1 July 2003 Parallel abstraction of software architecture and statistical principles for tighter process control
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Abstract
Process control in the fab today employs a wide range of techniques to gather data, monitor processes and adjust through feed-forward and feed-back. This paper proposes that many substantial benefits could be derived from a broad abstraction of process control statistics algorithms as well as of data collection and distribution, in a manner parallel to how software users benefit from object oriented concepts. The abstracted algorithmic approach is based on statistics fundamentals. The paper first defines abstraction and discusses the benefits of its application to process control. It then defines a statistics experiment to test EWMA as one example of how a popular contemporary process control practice can misbehave when faced with four specific data attributes. The experiment quantifies the limitations of EWMA, and indicates that its performance is greatly enhanced when the more fundamental approach pre-processes its data. EWMA is not being singled out results are generalizable to other methods. The last two sections summarize findings and draw conclusions.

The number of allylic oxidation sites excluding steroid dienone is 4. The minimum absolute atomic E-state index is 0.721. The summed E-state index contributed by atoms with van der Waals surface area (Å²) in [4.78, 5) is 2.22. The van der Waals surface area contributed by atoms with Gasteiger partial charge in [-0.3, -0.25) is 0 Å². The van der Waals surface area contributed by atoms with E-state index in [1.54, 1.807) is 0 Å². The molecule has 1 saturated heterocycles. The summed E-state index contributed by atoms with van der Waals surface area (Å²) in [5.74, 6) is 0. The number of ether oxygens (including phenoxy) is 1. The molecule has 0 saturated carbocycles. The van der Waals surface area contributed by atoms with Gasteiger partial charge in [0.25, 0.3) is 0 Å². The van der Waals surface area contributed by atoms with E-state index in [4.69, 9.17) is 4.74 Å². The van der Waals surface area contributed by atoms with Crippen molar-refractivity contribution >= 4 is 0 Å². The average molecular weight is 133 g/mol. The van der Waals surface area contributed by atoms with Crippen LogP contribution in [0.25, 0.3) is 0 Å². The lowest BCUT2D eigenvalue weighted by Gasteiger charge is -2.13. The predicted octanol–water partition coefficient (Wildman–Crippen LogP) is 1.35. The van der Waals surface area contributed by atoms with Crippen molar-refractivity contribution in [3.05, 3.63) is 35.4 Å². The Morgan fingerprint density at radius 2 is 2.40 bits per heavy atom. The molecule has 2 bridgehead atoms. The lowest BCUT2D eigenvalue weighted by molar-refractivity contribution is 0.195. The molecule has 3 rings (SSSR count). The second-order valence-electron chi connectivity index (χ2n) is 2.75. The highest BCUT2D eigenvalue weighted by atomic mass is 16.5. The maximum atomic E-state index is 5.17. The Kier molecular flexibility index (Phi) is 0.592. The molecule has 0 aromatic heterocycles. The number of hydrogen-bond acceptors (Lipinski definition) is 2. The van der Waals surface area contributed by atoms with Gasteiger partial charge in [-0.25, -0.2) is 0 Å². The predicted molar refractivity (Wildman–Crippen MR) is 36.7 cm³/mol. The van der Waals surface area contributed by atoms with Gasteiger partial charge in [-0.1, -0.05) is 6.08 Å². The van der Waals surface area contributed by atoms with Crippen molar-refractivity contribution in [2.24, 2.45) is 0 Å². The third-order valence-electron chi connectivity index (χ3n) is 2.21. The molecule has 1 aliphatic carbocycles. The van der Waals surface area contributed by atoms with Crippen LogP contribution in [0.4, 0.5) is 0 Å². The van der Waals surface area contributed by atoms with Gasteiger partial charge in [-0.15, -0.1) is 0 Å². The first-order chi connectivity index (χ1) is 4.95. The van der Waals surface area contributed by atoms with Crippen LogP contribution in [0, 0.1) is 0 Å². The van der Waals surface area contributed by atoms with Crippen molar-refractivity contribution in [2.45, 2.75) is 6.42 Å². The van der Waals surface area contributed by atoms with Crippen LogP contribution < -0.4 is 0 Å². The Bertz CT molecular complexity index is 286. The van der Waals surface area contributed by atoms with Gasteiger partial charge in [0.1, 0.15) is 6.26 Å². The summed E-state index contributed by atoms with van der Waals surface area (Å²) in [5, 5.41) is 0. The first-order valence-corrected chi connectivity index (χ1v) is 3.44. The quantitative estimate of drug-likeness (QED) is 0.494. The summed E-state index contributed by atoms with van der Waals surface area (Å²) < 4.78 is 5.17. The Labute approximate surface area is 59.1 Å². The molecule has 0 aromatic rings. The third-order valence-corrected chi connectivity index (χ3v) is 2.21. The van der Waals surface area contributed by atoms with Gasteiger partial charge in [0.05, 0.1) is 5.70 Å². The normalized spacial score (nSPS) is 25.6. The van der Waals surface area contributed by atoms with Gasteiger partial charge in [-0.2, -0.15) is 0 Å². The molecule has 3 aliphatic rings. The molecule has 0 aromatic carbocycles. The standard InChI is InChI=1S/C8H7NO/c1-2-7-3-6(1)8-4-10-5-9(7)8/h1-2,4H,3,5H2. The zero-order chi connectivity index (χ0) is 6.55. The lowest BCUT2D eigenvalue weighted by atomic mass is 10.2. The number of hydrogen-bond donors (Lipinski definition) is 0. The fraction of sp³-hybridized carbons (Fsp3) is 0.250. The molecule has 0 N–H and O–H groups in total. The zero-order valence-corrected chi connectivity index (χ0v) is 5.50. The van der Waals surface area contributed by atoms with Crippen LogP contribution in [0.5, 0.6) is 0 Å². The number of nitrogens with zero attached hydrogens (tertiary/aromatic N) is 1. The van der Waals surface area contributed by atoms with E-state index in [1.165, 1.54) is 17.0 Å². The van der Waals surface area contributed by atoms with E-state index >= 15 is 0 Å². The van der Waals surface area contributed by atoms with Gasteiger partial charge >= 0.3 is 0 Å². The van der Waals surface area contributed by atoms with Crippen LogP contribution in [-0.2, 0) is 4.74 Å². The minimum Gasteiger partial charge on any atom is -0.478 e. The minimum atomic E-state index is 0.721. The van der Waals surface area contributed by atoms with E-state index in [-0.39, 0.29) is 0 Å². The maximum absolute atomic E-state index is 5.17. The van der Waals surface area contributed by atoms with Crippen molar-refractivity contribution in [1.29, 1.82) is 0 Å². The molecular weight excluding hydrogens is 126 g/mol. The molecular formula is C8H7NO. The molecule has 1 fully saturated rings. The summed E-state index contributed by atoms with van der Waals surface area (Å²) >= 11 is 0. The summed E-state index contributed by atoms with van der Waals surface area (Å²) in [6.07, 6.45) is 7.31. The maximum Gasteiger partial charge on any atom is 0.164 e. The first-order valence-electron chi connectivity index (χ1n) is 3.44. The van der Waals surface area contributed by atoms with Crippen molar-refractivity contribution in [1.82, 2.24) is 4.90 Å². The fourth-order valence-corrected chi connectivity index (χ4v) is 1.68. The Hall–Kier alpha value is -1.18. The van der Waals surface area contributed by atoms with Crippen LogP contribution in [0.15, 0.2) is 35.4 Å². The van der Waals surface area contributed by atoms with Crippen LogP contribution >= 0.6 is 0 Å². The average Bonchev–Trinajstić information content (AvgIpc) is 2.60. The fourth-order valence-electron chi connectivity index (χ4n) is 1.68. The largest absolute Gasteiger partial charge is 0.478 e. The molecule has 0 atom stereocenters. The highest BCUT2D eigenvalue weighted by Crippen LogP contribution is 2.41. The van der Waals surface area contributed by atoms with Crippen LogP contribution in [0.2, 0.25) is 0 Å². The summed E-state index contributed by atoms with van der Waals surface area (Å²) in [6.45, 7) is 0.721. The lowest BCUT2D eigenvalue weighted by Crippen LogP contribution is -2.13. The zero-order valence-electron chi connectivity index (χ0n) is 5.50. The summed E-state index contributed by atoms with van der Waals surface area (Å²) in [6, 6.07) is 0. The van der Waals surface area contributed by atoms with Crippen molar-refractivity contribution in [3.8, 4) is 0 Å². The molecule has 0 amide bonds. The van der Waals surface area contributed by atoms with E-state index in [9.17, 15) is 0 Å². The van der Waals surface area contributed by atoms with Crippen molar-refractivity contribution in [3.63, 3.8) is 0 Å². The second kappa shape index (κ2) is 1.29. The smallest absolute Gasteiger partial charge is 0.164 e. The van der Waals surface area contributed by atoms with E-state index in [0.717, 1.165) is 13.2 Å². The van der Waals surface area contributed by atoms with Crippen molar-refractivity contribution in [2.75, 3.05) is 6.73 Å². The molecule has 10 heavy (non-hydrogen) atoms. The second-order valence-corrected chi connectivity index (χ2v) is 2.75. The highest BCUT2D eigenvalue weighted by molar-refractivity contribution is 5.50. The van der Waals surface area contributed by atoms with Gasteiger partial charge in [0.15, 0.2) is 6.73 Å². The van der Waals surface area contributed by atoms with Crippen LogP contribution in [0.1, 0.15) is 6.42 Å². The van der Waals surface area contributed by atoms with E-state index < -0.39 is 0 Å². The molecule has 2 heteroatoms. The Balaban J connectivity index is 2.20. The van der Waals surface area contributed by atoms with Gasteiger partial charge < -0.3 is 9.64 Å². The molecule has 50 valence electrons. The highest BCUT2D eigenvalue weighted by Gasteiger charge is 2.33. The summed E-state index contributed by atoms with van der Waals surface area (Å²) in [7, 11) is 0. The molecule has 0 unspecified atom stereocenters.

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Rob Firmin, "Parallel abstraction of software architecture and statistical principles for tighter process control", Proc. SPIE 5044, Advanced Process Control and Automation, (1 July 2003); doi: 10.1117/12.485306; https://doi.org/10.1117/12.485306
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